Good clinical results have been reported using these different devices. Moreover, some studies have analysed the histology of refixed fragments. Chondral fragments resulting from acute delamination showed healing into the subchondral bed, with no evidence of fibrous tissue and a normal transitional area with hyaline cartilage at 12 months after surgery15. OCD cases also showed normal features of the refixed cartilage and the development of new bone trabeculae at 12 months after surgery6.

 

Marrow stimulation

Even though in older patients marrow stimulation procedures (microfracture or drilling) are usually recommended only for small lesions, in younger patients these techniques may be indicated when a detached fragment is severely damaged or not refixable. Good results can be expected, even for larger articular defects, thanks to the high intrinsic activity of resident bone marrow cells in this patient group. Moreover, these procedures represent a minimally invasive, relatively cheap and technically easy option to perform.

 

This surgical approach can be performed arthroscopically, taking care to accurately prepare the damaged area, especially in case of chronic lesions18,19. Steadman et al treated a group of 26 patients (average age of 16.6 years, maximum 18 years) with microfracture. They observed good results at 5 years follow-up, with recovery of function and return to high levels of sports activity20. More generally, positive outcomes for microfracture have been reported to be correlated with younger age21, even in high-level athletes22. However, despite these satisfactory findings, there is agreement about the limitations in terms of the tissue quality produced by marrow stimulation: 90% of the biopsies after microfractures showed predominant fibrocartilage23. Since fibrocartilage has inferior mechanical properties compared to hyaline cartilage, poor results are generally expected when treating large defects, with a rapid worsening of outcomes reported at mid-term follow-up24,25. Thus, the indication is mainly limited to small cartilage defects (<2 cm2), with a higher chance of success in children or adolescent patients26.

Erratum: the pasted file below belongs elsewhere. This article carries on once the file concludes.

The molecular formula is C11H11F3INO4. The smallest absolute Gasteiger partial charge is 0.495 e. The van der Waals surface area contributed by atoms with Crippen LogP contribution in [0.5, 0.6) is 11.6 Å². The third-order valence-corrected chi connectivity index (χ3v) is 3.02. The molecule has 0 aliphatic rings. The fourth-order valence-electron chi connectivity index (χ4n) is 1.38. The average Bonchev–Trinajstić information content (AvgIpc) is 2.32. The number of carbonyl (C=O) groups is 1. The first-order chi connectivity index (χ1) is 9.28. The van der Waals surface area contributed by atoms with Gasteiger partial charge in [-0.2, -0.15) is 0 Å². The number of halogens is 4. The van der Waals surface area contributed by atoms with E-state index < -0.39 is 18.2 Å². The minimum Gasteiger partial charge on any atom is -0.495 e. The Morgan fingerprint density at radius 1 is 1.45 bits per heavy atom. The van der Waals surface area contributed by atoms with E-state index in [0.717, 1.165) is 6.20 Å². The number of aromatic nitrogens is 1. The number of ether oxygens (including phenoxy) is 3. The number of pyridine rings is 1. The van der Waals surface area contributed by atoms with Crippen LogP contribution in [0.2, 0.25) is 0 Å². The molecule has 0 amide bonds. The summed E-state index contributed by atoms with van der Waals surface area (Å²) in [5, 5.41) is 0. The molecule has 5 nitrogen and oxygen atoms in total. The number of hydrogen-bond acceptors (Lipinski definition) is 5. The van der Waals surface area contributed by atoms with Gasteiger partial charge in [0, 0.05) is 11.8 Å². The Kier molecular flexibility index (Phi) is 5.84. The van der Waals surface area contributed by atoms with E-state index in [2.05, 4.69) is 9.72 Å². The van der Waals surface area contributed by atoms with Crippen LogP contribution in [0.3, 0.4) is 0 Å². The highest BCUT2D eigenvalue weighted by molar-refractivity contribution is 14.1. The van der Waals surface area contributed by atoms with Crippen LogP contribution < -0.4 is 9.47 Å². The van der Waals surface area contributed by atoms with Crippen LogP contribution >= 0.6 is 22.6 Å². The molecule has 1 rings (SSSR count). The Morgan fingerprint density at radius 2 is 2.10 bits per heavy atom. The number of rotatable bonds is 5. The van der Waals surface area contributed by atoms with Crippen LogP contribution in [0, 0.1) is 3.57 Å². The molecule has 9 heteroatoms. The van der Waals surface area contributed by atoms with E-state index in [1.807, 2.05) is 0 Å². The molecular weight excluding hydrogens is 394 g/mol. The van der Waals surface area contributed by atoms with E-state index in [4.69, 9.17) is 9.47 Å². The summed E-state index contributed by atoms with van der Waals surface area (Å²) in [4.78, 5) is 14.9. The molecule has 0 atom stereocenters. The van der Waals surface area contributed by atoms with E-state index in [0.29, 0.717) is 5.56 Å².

ADULT PATIENTS (20 TO 60 YEARS OLD)

The aetiology of articular cartilage defects in patients aged between 20 and 60 years old can be heterogeneous, ranging from traumatic, to degenerative/microtraumatic, OCD sequelae or osteonecrosis, reflecting the clinical history of the patient, different presentation, symptom modality and duration.

 

Regenerative procedures are the preferred method in this age group, in order to maximise the body's self-regenerative potential and restore the defect with a tissue resembling as closely as possible the original one, aiming to obtain durable clinical benefits.

 

Autologous chondrocyte implantation (ACI)

ACI is the most documented regenerative method for the surgical treatment of large articular defects in young to middle-aged patients. However, ACI has notable disadvantages due to the need for two different surgeries – the first operation for the arthroscopic harvest of articular cartilage and, after cell isolation and culture, the second for the implantation of cultured chondrocytes.

 

The first generation ACI technique involved the injection of a cell suspension under an autologous periosteal flap that had been previously sutured to the edge of the surrounding cartilage to cover the defect27. Beris et al treated a group of 42 patients for large symptomatic chondral defects of the knee (mean size 5.3 cm2), showing significantly improved clinical and functional scores at 8-year follow-up28. Minas et al reported the results of over 200 patients treated for very large lesions (mean size 8.4 cm2) and observed durable outcomes at long-term follow-up and a 71% graft survivorship at 10 years follow-up. Interestingly, the authors reported an increased risk of failure in patients with larger lesions and in those previously treated with microfracture for the same defect29. Moreover, level one studies reported no clear difference in outcomesbetween ACI and microfractures at 60 months follow-up for the treatment of large lesions23,30.